Budapest, January 16 (MTI) – Around 167 billion forints worth of damages have been identified by Europe’s anti-fraud office OLAF in connection with Budapest’s fourth metro construction project, and the European Commission could levy a fine on Hungary of 76.6 billion forints (EUR 249m), a government official said on Monday.
Nándor Csepreghy, parliamentary state secretary for the prime minister’s office, told a news conference that the metro project had been the most corrupt case in the history of Hungary’s 13-year European Union membership. He said that OLAF had identified almost 167 billion forints had been either “stolen or squirrelled away”, and this money should be recovered for the European and the Hungarian authorities.
The total cost of the project was just over 452.5 billion forints, he said, adding that OLAF had identified irregularities and corruption around contracts worth more than 272.8 billion forints.
Out of this sum, 76.6 billion forints was handed over by the EU in development funds, and Brussels could demand it back, he said.
The Hungarian government received OLAF’s report on its investigation into the project on Dec. 14 last year. The anti-fraud office questioned around 50 people over the course of its investigation, mainly former leading officials of Budapest public transport company BKV and the mayor’s office. It also looked into money trails associated with the private individuals and legal persons tied to the case, Csepreghy said.
The report identifies several private individuals and companies accordingly. The companies include DBR Metro Project Igazgatosag, Euro Metro, Strabag, Siemens, Alstom, Hidepito, the Bilfinger-Porr-Vegyépszer consortium, Swietelsky and the Bamco consortium. Out of the private individuals tied to the case, two are named in connection with the interior design of the metro stations. One of them was a deputy mayor of Budapest before 2010 and the other is the former CEO of BKV, Csepreghy said. The contracts associated with this part of the project were worth 40 billion forints, he added. Individuals named in connection with contracts dealing with the metro’s power supply include the supposed owner of Media Magnet, the former head of Hungarian rail company MAV and a leading staff member of Eurometro. Contracts concerning this part of the project were worth 32 billion forints, Csepreghy said.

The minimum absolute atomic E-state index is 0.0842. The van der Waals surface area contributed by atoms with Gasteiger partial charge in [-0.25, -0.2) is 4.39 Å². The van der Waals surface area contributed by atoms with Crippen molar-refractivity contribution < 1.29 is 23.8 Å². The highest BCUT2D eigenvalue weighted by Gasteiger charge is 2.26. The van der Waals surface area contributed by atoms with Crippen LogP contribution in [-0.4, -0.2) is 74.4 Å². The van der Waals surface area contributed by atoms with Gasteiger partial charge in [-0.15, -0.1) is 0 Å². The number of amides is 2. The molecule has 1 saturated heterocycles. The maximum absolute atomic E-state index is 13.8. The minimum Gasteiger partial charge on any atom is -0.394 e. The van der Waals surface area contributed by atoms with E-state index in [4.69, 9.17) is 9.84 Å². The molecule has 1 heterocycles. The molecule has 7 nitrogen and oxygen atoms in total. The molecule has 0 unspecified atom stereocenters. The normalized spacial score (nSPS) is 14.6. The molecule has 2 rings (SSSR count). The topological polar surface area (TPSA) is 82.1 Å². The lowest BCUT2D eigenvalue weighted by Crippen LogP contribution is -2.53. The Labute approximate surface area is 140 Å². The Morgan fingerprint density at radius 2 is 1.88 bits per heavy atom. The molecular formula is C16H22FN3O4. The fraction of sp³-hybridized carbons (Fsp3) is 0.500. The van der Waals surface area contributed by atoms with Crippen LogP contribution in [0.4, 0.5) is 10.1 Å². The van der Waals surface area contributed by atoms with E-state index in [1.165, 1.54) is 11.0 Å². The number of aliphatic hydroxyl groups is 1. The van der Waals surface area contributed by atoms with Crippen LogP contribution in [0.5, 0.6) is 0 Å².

OLAF identified irregularities and signs of corruption in connection with 57 contracts concerning the project, the state secretary said, adding that 96 percent of the damages identified can be tied to just five of those contracts. Twenty-eight of the contracts in question were financed by EU funds and 29 by loans taken up by the government and the mayor’s office from the European Investment Bank.
The irregularities in question also concern the procurement of the Alstom metro trains, and therefore the capital’s second metro line, as well, which runs the same type of trains, he said. If Brussels were to modify its findings in the future, the value of the damages may rise by tens of billions of forints, he added.
He said the government’s legal advisors were assessing the possibility of releasing OLAF’s report to the public in full, adding that the government was “fully committed” to publishing it.
Csepreghy told today’s news conference that the government would file a criminal report and it expected to hand it to the public prosecutor by the end of this week. The aim is to try to get those who are responsible for the damages to pay them, he said.
From receipt of the Hungarian-language version of the OLAF report, the government has two months to provide a substantive response, he said. The commission will then have a maximum of four months to form its standpoint and decide on any future action.
An MEP of the opposition Dialogue party called for the full disclosure of the OLAF report. Immediate responsibility should be declared, regardless of party affiliation, Benedek Jávor said in a statement. The gravity of the scandal surrounding the fourth metro was such that “there should be no further room allowed for cover-ups”. He said he agreed with Csepreghy that the project “reeked of corruption”, citing massively inflated construction costs mounting throughout and the opacity of the project’s procurement process.
The opposition Democratic Coalition said today that it demanded the government immediately release the OLAF report. The party’s city council representative Erzsébet Gy Németh said she could not understand why it would be in the cabinet’s interest not to release the document. She insisted that the government had already disputed the outcomes of European investigations into “earlier corruption” cases, yet now they would be prepared to pay the fine in order to “make an example of the previous city leadership”.
Were it the case that the report related to the project under the governments prior to 2010 rather than to the ruling Fidesz party, then the document would have formed the basis for “Fidesz propaganda”, she insisted. The corrupt individuals, regardless of whether they happen to be Fidesz politicians or not, should be the ones punished, Gy Nemeth said.
The opposition Együtt party said the case surrounding the metro 4 project highlighted the need for an EU public prosecutor’s office. If the Hungarian authorities are incapable of protecting Hungarian and European taxpayers, there is a need for a new institution, Márton Pataki, head of the party’s Budapest chapter, told a press conference. The news surrounding the fourth metro line indicates that the Hungarian prosecutor’s office led by Péter Polt, along with the country’s justice system, are “near collapse or have already failed”, he said.
Photo: Daily News Hungary